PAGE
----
They scare me. Give me blizzards but not a blue day with a ground of ice and a T-Rex bite to the air. She enters the kitchen in a white tank and short shorts. The slink of corn flakes into her bowl stings. The stillness gets me most of all: inescapable frost that digs the face when shoveling out a pickup bed or packing tools to fix some old fart’s frozen pipes. She has her mother’s skin, clear with dapples around the crest of her nose and tops of her shoulders, and my yellow teeth. We talk to each other (I don’t want to make it sound like we live in silence) but we don’t say much. Except for the storms. Like the prom night. At 2 when I woke to a broken bathroom mirror and her with fists bloody and an eye black: fists from the mirror, I never found out about the eye. But she cried on me that night. Mascara staining shoulders of my shirt a deep violet black. Her tears were torrents and I was there. She told me she hated me and she hated that mother was gone and I was there. She told me she loved me anyway and I was there. At 4 I made Denver omelets and some strong coffee. She skipped volleyball practice and told me jokes.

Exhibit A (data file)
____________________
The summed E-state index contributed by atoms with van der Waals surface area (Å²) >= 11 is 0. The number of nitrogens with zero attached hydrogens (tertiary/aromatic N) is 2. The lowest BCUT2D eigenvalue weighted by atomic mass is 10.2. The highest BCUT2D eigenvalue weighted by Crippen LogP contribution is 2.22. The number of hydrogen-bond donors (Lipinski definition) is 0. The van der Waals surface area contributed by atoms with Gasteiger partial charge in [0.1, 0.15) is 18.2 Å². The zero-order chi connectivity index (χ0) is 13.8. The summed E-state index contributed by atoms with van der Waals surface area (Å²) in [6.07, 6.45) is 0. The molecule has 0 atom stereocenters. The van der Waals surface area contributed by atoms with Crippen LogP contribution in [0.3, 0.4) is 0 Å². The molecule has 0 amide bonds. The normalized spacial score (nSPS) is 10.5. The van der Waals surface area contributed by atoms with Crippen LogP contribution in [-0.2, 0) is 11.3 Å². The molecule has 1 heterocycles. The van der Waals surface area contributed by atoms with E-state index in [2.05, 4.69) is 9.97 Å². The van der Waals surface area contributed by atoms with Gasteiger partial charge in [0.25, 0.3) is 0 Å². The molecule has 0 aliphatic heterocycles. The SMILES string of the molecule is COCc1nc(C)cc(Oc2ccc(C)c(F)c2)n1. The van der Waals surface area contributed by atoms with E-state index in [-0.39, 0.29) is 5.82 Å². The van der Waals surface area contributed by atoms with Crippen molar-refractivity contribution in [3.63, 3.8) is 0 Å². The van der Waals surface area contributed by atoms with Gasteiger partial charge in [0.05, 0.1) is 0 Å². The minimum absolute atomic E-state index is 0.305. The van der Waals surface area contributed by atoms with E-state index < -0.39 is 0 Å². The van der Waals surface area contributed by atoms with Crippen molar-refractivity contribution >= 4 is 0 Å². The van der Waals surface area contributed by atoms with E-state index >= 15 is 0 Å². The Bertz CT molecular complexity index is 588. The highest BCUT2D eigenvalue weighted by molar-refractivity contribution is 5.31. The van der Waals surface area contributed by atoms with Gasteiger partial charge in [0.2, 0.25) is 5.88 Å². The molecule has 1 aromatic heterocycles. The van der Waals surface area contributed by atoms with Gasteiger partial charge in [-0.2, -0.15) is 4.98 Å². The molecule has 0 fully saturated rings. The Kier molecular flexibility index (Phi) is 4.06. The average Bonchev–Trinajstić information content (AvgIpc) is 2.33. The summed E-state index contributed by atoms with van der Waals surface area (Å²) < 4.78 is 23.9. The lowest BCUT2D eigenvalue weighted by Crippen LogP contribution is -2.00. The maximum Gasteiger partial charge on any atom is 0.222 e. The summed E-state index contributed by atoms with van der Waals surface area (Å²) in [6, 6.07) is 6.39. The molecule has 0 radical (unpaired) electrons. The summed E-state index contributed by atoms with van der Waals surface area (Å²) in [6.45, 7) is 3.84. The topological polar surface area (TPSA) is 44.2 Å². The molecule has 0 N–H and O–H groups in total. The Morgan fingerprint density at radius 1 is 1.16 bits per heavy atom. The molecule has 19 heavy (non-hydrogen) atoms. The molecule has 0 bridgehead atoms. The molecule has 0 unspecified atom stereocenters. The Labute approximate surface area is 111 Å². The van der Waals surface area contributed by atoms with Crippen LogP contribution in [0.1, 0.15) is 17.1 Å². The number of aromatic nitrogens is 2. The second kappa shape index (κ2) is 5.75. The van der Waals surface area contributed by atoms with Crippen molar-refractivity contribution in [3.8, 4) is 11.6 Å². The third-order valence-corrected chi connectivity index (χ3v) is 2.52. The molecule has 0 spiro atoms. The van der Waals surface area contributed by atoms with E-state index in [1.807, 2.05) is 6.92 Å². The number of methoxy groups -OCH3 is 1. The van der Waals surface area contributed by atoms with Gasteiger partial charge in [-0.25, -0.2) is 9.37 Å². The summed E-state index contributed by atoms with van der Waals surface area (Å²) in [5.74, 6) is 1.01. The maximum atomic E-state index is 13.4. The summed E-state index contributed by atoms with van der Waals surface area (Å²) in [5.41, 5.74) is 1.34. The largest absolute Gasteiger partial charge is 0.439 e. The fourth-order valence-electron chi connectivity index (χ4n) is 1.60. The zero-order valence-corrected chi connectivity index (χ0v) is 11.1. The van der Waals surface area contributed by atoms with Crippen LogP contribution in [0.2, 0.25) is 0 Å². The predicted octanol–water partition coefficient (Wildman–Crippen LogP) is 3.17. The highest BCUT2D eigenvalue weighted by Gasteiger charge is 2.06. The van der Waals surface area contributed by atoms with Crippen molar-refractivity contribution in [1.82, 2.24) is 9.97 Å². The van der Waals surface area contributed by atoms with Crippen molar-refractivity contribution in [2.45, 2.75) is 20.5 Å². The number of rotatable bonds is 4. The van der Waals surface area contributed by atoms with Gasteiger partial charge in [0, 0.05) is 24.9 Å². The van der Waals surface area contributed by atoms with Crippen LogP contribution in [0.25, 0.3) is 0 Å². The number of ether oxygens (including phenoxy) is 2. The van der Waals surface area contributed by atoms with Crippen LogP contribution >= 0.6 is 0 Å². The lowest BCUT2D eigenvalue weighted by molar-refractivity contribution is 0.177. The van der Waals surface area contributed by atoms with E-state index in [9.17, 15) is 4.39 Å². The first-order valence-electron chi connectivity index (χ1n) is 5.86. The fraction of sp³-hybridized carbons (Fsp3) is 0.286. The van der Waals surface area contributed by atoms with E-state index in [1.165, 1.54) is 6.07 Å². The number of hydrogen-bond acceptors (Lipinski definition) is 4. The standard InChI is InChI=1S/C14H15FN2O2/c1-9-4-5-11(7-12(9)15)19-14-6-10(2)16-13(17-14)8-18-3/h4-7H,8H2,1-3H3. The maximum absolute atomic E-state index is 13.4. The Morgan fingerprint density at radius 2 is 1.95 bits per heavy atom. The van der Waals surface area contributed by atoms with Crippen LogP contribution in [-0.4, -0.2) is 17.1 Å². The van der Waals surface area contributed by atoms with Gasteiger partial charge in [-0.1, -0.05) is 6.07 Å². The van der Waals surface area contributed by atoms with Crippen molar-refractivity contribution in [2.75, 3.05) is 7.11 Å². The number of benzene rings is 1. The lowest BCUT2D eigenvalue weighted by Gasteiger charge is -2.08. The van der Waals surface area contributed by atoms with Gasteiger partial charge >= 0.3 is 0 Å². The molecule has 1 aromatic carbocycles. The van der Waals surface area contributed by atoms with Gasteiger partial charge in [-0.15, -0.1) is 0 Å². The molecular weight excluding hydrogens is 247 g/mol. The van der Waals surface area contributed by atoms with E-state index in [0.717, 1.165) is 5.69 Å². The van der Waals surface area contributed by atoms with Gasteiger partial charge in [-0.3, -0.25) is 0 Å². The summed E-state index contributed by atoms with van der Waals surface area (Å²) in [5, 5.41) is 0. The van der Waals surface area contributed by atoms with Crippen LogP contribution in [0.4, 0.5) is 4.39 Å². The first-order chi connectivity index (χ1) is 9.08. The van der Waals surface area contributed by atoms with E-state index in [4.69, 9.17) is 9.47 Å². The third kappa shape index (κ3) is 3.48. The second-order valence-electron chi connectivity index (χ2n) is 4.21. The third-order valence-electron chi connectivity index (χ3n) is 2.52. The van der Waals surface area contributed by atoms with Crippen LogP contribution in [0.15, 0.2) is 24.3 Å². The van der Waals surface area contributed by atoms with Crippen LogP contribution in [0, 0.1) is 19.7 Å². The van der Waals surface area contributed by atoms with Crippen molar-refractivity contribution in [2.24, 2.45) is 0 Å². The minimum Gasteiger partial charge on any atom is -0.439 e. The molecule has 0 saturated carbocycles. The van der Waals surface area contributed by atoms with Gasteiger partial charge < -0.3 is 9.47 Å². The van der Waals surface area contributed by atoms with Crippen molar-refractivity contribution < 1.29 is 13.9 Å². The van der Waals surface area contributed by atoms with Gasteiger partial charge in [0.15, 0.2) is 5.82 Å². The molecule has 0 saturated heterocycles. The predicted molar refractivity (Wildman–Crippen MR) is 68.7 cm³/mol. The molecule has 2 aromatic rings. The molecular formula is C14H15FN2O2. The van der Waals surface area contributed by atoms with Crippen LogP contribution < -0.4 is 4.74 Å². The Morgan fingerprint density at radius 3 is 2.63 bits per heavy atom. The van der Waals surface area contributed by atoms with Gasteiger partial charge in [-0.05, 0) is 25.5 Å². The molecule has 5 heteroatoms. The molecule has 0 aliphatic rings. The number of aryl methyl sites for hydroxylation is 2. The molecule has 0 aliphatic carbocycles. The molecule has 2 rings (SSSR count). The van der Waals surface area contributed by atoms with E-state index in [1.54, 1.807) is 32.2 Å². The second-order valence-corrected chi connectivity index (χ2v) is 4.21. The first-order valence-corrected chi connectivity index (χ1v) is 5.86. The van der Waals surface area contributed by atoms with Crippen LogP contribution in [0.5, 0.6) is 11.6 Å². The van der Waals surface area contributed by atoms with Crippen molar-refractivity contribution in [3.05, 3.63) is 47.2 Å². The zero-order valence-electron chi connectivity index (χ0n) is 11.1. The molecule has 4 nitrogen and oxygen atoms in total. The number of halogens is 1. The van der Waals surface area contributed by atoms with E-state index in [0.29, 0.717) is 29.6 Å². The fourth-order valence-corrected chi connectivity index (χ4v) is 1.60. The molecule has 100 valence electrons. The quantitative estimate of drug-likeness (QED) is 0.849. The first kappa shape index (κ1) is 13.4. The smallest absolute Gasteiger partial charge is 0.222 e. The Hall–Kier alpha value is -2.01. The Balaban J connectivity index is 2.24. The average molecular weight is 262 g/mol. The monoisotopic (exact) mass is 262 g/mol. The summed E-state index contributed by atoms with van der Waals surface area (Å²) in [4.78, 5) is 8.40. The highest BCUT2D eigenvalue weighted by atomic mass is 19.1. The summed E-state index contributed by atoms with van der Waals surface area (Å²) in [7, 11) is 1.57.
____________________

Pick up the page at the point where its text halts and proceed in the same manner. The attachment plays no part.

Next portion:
—Jenna giving you a ride?




         —It’s cold out.

         —I know it.

         —Susie, I could take you. Lemme get the truck warming.


         She stands at the bottom of the driveway, balling fists inside her gloves because the fingers are too thin.


by Aaron Bauer


Aaron Bauer lives in Colorado and received his MFA from the University of Alaska Fairbanks. His work has recently appeared in Prism Review, Spillway, Superstition Review, and many other journals. Also, he has served as Editor for Permafrost and is a Contributing-Editor for

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